Complaining that the noise keeps them awake at night, residents of the Lori Province town of Tumanyan are demanding that a nearby hydro-power plant and natural gas automobile filling station be closed.
The irate residents have lately gathered near the River Marts-2 plant owned by Argishti-1 LLC, of which former Vanadzor mayor Samvel Darbinyan is the sole shareholder, to voice their anger.
Tumanyan residents I spoke to had other complaints beside the noise issue.
Levon Ghalayan wasn’t happy with the services provided by the Alaverdi Medical Center.
“I’m supposed to get free medicine. But Dr. Styopa Varosyan doesn’t give me the medicine, saying he’s never supplied with it to give to me,” said a gruffy Ghalayan.
Sona Rasoyan, of Yezidi extraction, complains that government officials never keep their promises about improving living conditions in Tumanyan.
Rasoyan and eleven family members live in one room in a building that once served as a dormitory for workers at a factory manufacturing fireproof bricks in Tumanyan. She claims that during his visit to the town last year, then Armenian Prime Minister Karen Karapetyan promised to transfer state money to the mayor in order to purchase a house for the family. Rasoyan says Mayor Levon Zavaryan has yet to buy any house for them.
Rasoyan also complains that Seyran Shahverdyan, who drives a minivan on the Vanadzor-Alaverdi route, never stops to pick her up. “He says our neighborhood is too far away, and that it’s his vehicle. Go complain to whomever you want, he says,” Rasoyan exclaims.
Hayk Hovhannisyan, a resident of Building 16 in the town’s 3# district, says the sewer system in his building hasn’t been cleaned in years and that the stench is unbearable.
“That’s the responsibility of the utility, Veolia Jur. I can’t do anything about it,” says Mayor Zavaryan.
On August 23 residents presented a list of their complaints to the mayor. In response, hydro plant director Seyran Darbinyan told them he would install a noise filter to muffle the noise.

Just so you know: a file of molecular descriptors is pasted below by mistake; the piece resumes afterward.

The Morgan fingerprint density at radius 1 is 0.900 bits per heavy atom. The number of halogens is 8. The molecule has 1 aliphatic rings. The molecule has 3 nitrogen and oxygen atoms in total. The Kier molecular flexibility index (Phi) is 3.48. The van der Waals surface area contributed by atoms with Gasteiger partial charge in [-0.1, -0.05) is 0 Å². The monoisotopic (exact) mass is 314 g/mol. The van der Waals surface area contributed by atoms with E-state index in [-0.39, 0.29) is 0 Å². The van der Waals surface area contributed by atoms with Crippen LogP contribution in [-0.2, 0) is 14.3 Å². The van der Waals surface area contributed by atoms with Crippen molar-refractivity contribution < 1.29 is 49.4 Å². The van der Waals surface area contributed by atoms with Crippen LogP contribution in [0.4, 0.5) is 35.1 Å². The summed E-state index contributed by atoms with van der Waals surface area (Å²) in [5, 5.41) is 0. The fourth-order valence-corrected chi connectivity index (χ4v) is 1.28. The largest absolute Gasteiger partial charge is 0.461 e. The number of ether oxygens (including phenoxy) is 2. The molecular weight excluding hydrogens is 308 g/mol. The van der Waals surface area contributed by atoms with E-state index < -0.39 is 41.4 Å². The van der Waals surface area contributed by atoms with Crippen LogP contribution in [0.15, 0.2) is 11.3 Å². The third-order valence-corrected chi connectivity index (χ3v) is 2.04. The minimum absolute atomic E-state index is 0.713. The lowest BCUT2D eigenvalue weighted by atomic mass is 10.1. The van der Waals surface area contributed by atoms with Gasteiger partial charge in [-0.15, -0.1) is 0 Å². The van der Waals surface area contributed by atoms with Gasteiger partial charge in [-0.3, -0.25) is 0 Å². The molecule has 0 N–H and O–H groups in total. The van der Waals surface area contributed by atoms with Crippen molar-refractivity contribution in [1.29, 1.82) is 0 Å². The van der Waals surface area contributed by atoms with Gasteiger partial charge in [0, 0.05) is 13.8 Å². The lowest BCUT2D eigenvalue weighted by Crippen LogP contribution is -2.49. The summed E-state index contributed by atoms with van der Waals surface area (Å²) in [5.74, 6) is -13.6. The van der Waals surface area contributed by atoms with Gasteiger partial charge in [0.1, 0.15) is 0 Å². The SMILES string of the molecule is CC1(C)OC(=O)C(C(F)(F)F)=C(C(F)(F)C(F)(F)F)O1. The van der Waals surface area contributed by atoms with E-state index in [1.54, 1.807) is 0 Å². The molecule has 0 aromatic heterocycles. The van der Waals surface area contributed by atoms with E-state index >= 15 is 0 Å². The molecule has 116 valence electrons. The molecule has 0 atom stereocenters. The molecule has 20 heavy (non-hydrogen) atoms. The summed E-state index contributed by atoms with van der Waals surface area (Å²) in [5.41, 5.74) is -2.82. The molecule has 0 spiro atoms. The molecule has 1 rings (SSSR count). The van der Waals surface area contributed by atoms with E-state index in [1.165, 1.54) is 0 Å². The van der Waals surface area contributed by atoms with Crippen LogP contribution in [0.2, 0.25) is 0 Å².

Zavaryan told residents that if the plant was closed, which they are demanding, twelve Tumanyan residents and four from the nearby village of Marts would be jobless.
The mayor said he would speak with Shahverdyan, the minivan driver, and have him start his route in Rasoyan’s neighborhood.
“Sometimes, when I go there, there aren’t any passengers. I have to needlessly use gasoline. Everyone has my phone number. I tell them to call me ahead of time. They don’t,” says Shahverdyan.
Levon Ghalayan, who has Parkinson’s, told the mayor that the only medicine that helps him is Mardopar, but that he’s given another drug, for free, that doesn’t help.
Stepan Movsisyan, director of the Alaverdi Medical Center, called the mayor and told him that the center treats five patients with Parkinson’s and they all need Mardopar.
“At the beginning of the year, the cost of the free medicine was 670,000 drams and has now dropped to 500,000. One pack of Mardopar, that can last a patient for one month, costs 35,000 drams. With our resources, I can’t provide Mardopar to each patient every month. Now, we are giving them Pronoral instead,” says Movsisyan.
Vruyr Stepanyan, the chief neurologist in Lori Province, believes patients should be give Mardopar for free since it’s more effective than Pronoral.
Yesterday, Mayor Zavaryan told Hetq that rain gutters have been installed on Building 16 and that Veolia Jur trucks would be sent there to clean the sewers.
Today, Veolia Jur Tumanyan branch manager Artur Koloyan said the sewage clogs had been removed.
Residents have also demanded that the municipality repair the town roads.
“That’s an expensive luxury which our budget can’t handle,” says Mayor Zavaryan